“Get Me”

Staying on Where You Been, “Get Me” is something of a ballad. There’s plenty of awesome guitar work, but it’s a slower song and a contemplative one that seemingly tells a story of heartbreak. The fact that Mascis is joined by female vocalist Tiffany Anders only adds to the power of the song. Dinosaur Jr. has never been known for their positive, peppy songs, but this one is even more melodramatic than most. On top of being one of the better ballads, perhaps the best ballad, Dinosaur Jr. ever recorded, the music video features a young Kevin Corrigan! That has nothing to do with the song, but it is a fun fact, and the video definitely captures the spirit at the heart of the song.

“I Don’t Think So”

Without a Sound lists Mascis’ contributions as “drums, guitar, producer, keyboards, vocals” and he wrote all the songs, so this was basically a solo album under the Dinosaur Jr. name. The album opens with “Feel the Pain,” which has a music video of some note, but that song is followed up with “I Don’t Think So,” another great song that’s also a bit of a bummer. It’s pretty much summed up in the lyric, “Could it be she cried for me?/ I don’t think so.” The song still has a kind of energy to it, though, so you can tap your toes whilst thinking about a lost love.

“Almost Ready”

Beyond was the first time that the original lineup of Dinosaur Jr. had been together in almost 20 years. “Almost Ready” is the first song on the album. You would have no idea they had spent a moment apart listening to it. Watching them perform it live at the time, given the significance of it for indie rock fans, was truly something special. It’s a great song that puts the pedal to the metal and never lets up.

“Ocean in the Way”

Farm is possibly Dinosaur Jr.’s best album, full stop, even if at 12 tracks and 61 minutes, it might feel a bit indulgent to the uninitiated. “Ocean in the Way” does not sound like a lot of the other songs on this list. It’s almost like it comes from another band. Except for the fact, of course, that there is something beautifully sad and longing about the lyrics, which is a staple of the band’s oeuvre. It’s just that, for once, they let the music slow down to match the emotions of the lyrics, while still sounding big and forceful.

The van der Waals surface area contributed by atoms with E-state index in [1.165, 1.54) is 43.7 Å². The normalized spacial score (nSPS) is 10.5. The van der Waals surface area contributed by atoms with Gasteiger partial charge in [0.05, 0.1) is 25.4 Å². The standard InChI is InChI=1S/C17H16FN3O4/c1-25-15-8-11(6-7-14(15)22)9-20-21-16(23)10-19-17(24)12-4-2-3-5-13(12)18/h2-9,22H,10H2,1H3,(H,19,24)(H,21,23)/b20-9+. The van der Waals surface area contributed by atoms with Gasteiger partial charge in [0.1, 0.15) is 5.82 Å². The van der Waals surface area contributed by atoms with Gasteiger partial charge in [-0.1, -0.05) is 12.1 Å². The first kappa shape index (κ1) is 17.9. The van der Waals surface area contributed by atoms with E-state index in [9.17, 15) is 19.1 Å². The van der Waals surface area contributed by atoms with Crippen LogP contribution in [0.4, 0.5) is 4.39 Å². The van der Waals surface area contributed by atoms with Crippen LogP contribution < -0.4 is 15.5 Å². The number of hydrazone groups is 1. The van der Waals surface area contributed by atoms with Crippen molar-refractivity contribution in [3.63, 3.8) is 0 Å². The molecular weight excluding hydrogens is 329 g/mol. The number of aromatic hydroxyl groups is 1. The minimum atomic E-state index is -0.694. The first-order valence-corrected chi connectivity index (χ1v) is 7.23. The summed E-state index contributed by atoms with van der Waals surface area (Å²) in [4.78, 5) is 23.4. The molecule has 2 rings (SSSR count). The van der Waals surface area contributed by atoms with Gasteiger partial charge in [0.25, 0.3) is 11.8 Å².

“Over It”

“Over It” has a really good, funny music video that sort of pokes fun at the fact that, by 2009, Mascis’ long hair had gone white and the guys in the band were all forty-somethings. “Over It” is a great song featuring more fantastic Mascis guitar work and another dose of Mascis’ increasingly (and fantastically) croaky voice. The excellent bass and drum work on “Over It” should not be overlooked either. This song really has the whole trio firing on all cylinders. It feels weird to say that a song released so late into a band’s lifespan could be considered a gateway song, but nevertheless, if you haven’t listened to Dinosaur Jr., you might want to start here.

“Watch the Corners”

While a song from Dinosaur Jr.’s new album may make a list such as this sometime in the future, it is a bit early for that. So the last song we’ve chosen is “Watch the Corners” from I Bet on Sky. It’s pretty epic for a five-minute song, and it features everything we’ve come to expect from the band over the years. Mascis is in full force, with Barlow and Murph supporting the frontman work with aplomb. We may have lost a lot of years when these guys stopped making music together, but it’s still great to have what we do.

×